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Some people eat, sleep and chew gum, I do genealogy and write...

Thursday, November 8, 2012

Genealogical Nightmares

Naturally you would be thinking that I am going to talk about difficult patrons or impossible research issues, but really, I'm talking about complicated bad dreams while I am asleep about genealogy and family relationships. I have decided this is one way to know whether or not what you are doing really matters to you, deep down inside. Oh, nothing particularly scary or enough to wake me up, but doing research figures prominently along with trying to find the right meeting room at conferences. Trying to explain the transition from New.FamilySearch.org to FamilySearch Family Tree will likely start making an impact also.

Sorry, I am sharing such a "delicate" topic, but there are things about doing genealogical research that are as frustrating as a bad dream, now that I have broached this subject. For some examples, just to pick one or two, how about the disappearing relative; the person (or sometimes a whole family) that is obviously supposed to be living in a particular location with thousands of records, and for some unknown reason just refuses to surface? That can make you wake up in a cold sweat, especially if you fall asleep in the library while researching.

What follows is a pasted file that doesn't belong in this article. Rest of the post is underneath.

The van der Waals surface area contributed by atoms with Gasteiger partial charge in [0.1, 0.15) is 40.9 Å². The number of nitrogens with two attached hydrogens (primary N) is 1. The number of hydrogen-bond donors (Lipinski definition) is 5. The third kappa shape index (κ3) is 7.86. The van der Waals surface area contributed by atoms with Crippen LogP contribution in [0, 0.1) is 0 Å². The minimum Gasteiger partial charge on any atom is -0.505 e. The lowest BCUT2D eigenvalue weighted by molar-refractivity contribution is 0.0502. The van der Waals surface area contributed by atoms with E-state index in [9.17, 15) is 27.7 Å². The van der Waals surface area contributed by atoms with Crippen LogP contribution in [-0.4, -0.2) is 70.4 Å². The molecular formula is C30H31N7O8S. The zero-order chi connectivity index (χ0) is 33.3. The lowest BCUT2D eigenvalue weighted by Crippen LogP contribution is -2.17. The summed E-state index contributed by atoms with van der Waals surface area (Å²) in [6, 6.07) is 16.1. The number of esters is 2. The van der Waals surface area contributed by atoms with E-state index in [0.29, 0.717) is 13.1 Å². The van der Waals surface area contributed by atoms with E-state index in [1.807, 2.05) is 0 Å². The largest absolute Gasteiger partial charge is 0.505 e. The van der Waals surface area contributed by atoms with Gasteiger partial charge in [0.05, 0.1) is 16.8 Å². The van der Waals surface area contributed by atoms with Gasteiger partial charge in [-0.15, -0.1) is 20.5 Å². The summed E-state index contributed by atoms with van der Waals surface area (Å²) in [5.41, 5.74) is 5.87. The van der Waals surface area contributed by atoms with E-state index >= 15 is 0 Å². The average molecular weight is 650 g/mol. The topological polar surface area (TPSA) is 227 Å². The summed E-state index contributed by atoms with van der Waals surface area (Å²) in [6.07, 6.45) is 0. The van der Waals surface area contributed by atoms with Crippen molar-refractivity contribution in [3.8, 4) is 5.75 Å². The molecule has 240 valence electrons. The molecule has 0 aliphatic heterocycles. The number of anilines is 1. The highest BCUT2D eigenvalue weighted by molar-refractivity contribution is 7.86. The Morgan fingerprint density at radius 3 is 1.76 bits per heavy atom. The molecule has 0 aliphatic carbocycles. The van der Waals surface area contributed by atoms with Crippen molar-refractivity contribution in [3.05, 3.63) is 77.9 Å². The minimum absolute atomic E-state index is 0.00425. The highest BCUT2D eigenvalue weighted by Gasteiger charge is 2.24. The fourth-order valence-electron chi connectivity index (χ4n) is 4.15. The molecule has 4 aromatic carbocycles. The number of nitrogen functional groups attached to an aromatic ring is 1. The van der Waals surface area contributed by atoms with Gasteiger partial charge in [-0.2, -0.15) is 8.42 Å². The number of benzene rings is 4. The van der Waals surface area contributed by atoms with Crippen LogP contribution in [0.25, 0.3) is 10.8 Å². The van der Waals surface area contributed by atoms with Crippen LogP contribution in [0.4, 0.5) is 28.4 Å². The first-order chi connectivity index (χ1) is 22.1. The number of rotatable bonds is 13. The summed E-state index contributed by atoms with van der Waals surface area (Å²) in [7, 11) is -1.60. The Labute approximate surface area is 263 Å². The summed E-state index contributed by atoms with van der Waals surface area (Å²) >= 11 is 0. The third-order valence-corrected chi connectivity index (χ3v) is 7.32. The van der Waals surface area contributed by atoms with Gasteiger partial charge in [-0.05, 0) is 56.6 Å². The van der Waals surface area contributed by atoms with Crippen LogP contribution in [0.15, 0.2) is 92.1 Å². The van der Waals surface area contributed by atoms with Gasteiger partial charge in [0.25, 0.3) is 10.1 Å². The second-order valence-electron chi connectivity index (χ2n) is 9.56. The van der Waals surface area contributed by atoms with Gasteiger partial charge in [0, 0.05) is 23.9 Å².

Or what about, the relative that threatens (or actually does) burn all of the family records because of some family squabble? That ranks pretty high on the nightmare ratings also.

Relatives that won't talk to you at all may be blessing in disguise. I can't really put them in the nightmare category because you may find out that talking to them is worse than the alternative. So that unresponsive aunt or the taciturn uncle may be better left alone.

I am forever finding things I put in a pile to remember and forgot. The nightmare here is doing the research over again and then realizing that it is too familiar and you already did it once. Computers are helpful here, but only if you remember and are diligent in entering in your research.

Oh, yes, the inevitable hard disk or computer crash. This long ago became such a common occurrence to me it is more like trying to find a parking space downtown during rush hour, just another fact of life you have to endure. My lack of sympathy in the area of losing data is well known. I have often told people to think of benefits of doing all that research over again with newer and more powerful tools. (I know not much comfort, but true). They might get it right the second time.

Well, I guess I could go on for a long time but it is time to travel to Atlanta to the Family History Expo. See you there.


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